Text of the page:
In third grade I wore blue eye shadow to school every day. Too bad the old makeup tricks from my younger days just aren't working for me now. 

So I've done a few trial runs with makeup for the wedding and it's working out okay so far. I found the most amazing mascara with the help of this beauty blog. My sister Kate was in town and helped me try out some looks. She prefers a dramatic eye. Here she is practicing her technique on one of our neighbors when we were kids. 

I was really worried about wearing makeup to the wedding until we met with our photographer. She dispelled the rumor that it's necessary to wear lots of makeup for photographs, and even said that she recommended a very natural look. It was just what I wanted to hear. I want to wear the kind of makeup that looks like you're wearing no makeup at all but you look your best. Makeup that makes you look like you just walked out of yoga class. If anyone knows where to buy this I'd love to hear about it. In the meantime the trials will continue, but with less fervency, and much, much better mascara. 

Thursday, September 18, 2008


My bridal luncheon was last Saturday. It was amazing--the food! the drinks! the gifts! the games! The photo above was the toilet-paper bridal gown game. The team that dressed Olivia, my friend Judy's daughter, won of course. I tried to get my niece Rylee to be a toilet-paper bride contestant but she was having none of it. "You be the big bride," she said. 

The luncheon was hosted by my sister Kate, my friend Lori, and my soon-to-be sister-in-law Ashley. They totally spoiled me. The food they made was so good. Food is always my favorite part of any event, but this was an exceptional spread. We had tomato pie, deviled eggs, hot pimiento cheese, BLT dip, buffalo chicken dip, chicken salad sandwiches, ham biscuits, coconut cupcakes, and a mimosa punch. There was a reporter at the newspaper where I used to work who would list every single item on the buffet at any event she was covering, and no, this wasn't in the food section of the newspaper. I totally feel like I'm being her now, but seriously, the food was awesome. You can read more about the shower on Lori's blog. She did a much better job than I of taking pictures that day.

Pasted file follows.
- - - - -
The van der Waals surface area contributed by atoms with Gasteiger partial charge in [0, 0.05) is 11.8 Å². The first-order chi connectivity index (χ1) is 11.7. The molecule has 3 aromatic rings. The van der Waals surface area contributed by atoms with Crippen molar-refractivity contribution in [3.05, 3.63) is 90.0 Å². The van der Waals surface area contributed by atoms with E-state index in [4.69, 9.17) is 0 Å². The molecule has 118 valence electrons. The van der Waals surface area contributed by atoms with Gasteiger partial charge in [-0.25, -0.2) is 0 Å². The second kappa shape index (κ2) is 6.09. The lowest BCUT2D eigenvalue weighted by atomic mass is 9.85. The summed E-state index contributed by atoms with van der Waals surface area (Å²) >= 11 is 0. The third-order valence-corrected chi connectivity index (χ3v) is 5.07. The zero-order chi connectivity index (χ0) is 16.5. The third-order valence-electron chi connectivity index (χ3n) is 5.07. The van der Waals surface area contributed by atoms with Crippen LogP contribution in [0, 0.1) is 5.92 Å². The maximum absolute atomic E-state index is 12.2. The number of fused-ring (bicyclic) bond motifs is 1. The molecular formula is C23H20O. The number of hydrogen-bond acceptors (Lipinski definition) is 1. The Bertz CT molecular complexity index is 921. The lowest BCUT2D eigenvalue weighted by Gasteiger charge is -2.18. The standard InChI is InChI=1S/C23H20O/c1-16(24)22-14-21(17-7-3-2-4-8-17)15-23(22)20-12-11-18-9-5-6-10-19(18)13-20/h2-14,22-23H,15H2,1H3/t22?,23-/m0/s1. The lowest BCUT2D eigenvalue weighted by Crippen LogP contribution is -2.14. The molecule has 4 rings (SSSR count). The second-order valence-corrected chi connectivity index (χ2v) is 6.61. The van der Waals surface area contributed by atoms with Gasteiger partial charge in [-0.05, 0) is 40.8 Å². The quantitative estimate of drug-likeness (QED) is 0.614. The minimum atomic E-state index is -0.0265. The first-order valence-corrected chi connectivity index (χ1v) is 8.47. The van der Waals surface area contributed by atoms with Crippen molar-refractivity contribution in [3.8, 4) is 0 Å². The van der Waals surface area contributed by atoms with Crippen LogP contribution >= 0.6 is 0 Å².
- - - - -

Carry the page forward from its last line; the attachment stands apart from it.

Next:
Ashley coordinated the games, which were the most fun. One was like the newlywed game, where she had asked Chris questions prior to the shower and then asked me the same questions. I thought I would do great at the game, but I just did okay. I knew Chris's favorite food (beans) and his favorite style of beer (IPA). I didn't know that his favorite color is gray--but that explains a lot about the disagreements we've been getting into over our registry. I didn't know his shoe size, but he didn't know mine either. When asked what habit of his I found most annoying I guessed, "he's very, very neat." But he'd answered that he is always on time. Oh, well. My future husband is so "annoying." 

Later that night (in front of god and my future in-laws and everyone) Chris said that one question Ashley had asked was what was the most romantic thing Chris has ever done for me. They wanted me to guess his answer. I thought of the few times that he has brought me something special to eat for lunch at work and how much I liked it. I guess I was trying to think of something bigger, something that would please everyone to hear, something involving flowers, but I couldn't. It turned out that surprising me with lunch at work was what Chris had answered too. I guess that's as romantic as we get. Ashley threw the question out, no way was she going to ask that in front of a roomful of gals all gathered to celebrate our union. The way Chris and I are together is much harder to fit into a newlywed game question. We're the best of friends, and we support each other and have lots of fun together and all that is very romantic; it's not a big, grand gesture but lots of little ones that all add up to being very happy. Except when we're arguing over all of the gray stuff that Chris wants to put on our registry.